Before you set your sights on a specific apartment, it’s important to figure out how much you can afford to spend on rent. Broadly speaking, you shouldn’t spend more than 30% of your gross income (before taxes) on housing. Keep in mind that there’s more to housing costs than rent—utilities, cable, Internet, and parking may add to your expenses.

Crunch some numbers and figure out your expected gross income for the year. Then, divide that number by three. The result, according to general wisdom, is the most you should spend on housing per year. Once you figure that out, you can easily calculate your maximum monthly rent—which you can then use to filter apartments by rent price on

2. Understand how much money you really need.

Speaking of rent, you’ll likely need two month’s worth of rent to get an apartment—your first month’s rent upon signing the lease, and an additional month as a security deposit. Some apartments will have other upfront costs, like pet deposits and renters insurance.

You’ll also need to save up a good chunk of change for other expenses, such as a moving van, and furniture and decor for your new apartment. Plus, don’t forget about groceries. In other words, you’ll need more than simply a month’s worth of rent to get into your new place, and it’s essential to be aware of every cost associated with moving.

3. Eliminate some of your “fun” spending… at least for now.

While you’re building up your savings account to move into your new apartment, you’ll probably need to make a few sacrifices. Not sure where to start? Check out your most recent bank statement, and highlight any unnecessary, “luxury” spending.

Skip your daily Starbucks drink and brew your coffee at home. Unsubscribe from your favorite retailer’s email list, so you’re not tempted to splurge on clothes. Give up cable for a few months. Cook your meals at home instead of going out to eat, or at least skip the appetizers and alcoholic beverages if you do go out. It may not be that much fun, but remind yourself that it will all be worth it when you spend your first night at your new place.

4. Embrace a few “side hustles” to earn some extra cash.

If you’re really motivated to save, consider picking up a side job (or two) to build your bank account faster. Babysitting and pet-sitting are two flexible options that can work around a regular 9 to 5. If those aren’t appealing, look for part-time gigs that fit into your schedule, perhaps for free evenings or weekends. Is your calendar already jam-packed? Consider selling items that you no longer need or want to make a little extra cash.

5. Move out during the slow season.

One way to make saving for an apartment easier is by moving during the off season. During fall and winter, moving services tend to cost less, and apartment complexes offer free move-in incentives to make up for the slower business. You may not have this sort of flexibility, but if you can move in the fall or winter, it could pay off.

Are you a total pro when it comes to saving money? In that case, you may be ready to invest in a new apartment! Pat yourself on the back for a job well done, and find an apartment that fits your budget on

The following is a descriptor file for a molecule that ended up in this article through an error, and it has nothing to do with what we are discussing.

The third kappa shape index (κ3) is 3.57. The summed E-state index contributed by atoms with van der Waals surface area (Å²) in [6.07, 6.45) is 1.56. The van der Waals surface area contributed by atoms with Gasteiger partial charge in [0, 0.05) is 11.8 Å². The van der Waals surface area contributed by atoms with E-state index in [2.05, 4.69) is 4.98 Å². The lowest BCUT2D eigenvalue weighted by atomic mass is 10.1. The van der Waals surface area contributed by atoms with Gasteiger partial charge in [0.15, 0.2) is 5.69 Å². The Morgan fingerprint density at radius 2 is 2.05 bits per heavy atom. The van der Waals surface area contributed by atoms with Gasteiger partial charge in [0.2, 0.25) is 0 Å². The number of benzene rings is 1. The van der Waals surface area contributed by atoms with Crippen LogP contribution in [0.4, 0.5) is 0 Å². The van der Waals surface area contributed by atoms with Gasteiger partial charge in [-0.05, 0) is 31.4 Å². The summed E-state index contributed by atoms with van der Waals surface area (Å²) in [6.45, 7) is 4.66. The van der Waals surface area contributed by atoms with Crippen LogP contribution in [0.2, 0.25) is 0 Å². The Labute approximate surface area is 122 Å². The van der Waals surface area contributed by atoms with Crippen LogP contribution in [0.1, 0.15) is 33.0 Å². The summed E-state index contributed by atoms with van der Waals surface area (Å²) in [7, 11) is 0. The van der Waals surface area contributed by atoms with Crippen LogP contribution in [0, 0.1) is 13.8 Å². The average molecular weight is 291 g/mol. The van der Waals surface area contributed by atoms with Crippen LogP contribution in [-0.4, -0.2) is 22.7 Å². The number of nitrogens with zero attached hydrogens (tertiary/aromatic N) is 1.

What’s a Mixed-Use Building & Should You Live in One

Empty table in a downtown cafeAs more Americans move into urban areas, city planners have to get inventive to accommodate them. One solution that’s becoming increasingly popular is mixed-use developments. But just because this is a favorable option for city planners doesn’t mean it will be a good fit for you. Learn what mixed-use buildings are and read up on the pros and cons of living above a cafe or other type of retail space!

Mixed-Use Development Definition

As the name implies, a mixed-use development serves multiple purposes. Often, such buildings offer both commercial and residential spaces for rent or sale.

Typically, the street-level spaces in mixed-use buildings are reserved for businesses such as restaurants, cafes, drugstores, and boutiques. Higher floors may feature office space, apartments, condos, and lofts.

We can expect more mixed-use developments to come about as more renters move into urban areas.

Is a Mixed-Use Building Right for Me?

Having apartments above retail stores and businesses sounds like a cool idea. Imagine living above a cafe—opening your window to the smell of fresh-baked pastries and steamy espresso! But before you get too excited (or hungry), consider whether living in a mixed-use building is right for you.

Here are several pros and cons to consider before signing a lease for an apartment in a mixed-use development.

Pro: Convenience

Living in a mixed-use building can offer remarkable convenience. Living above a cafe, for example, might help ease the stress of cooking all the time.

Con: Cost

Easy and quick access to cafes, coffee shops, boutiques, and more can offer incredible convenience. It can also serve up a temptation to overspend on non-essential items and dining options.

Pro: Walkability

Mixed-use apartment buildings are usually in densely-populated urban areas. Typically, such neighborhoods are better-suited for pedestrians and cyclists since food, entertainment, and recreational destinations are close to each other.

Con: Self-Containment

Having too many conveniences within the building may decrease your desire or need to get out and about. But being confined most of the time indoors isn’t good for your health—no matter how convenient it seems! Time Magazine reports that staying indoors for too long messes with your circadian rhythm, which can increase your risk for obesity, substance abuse, depression, and more.

Pro: Nightlife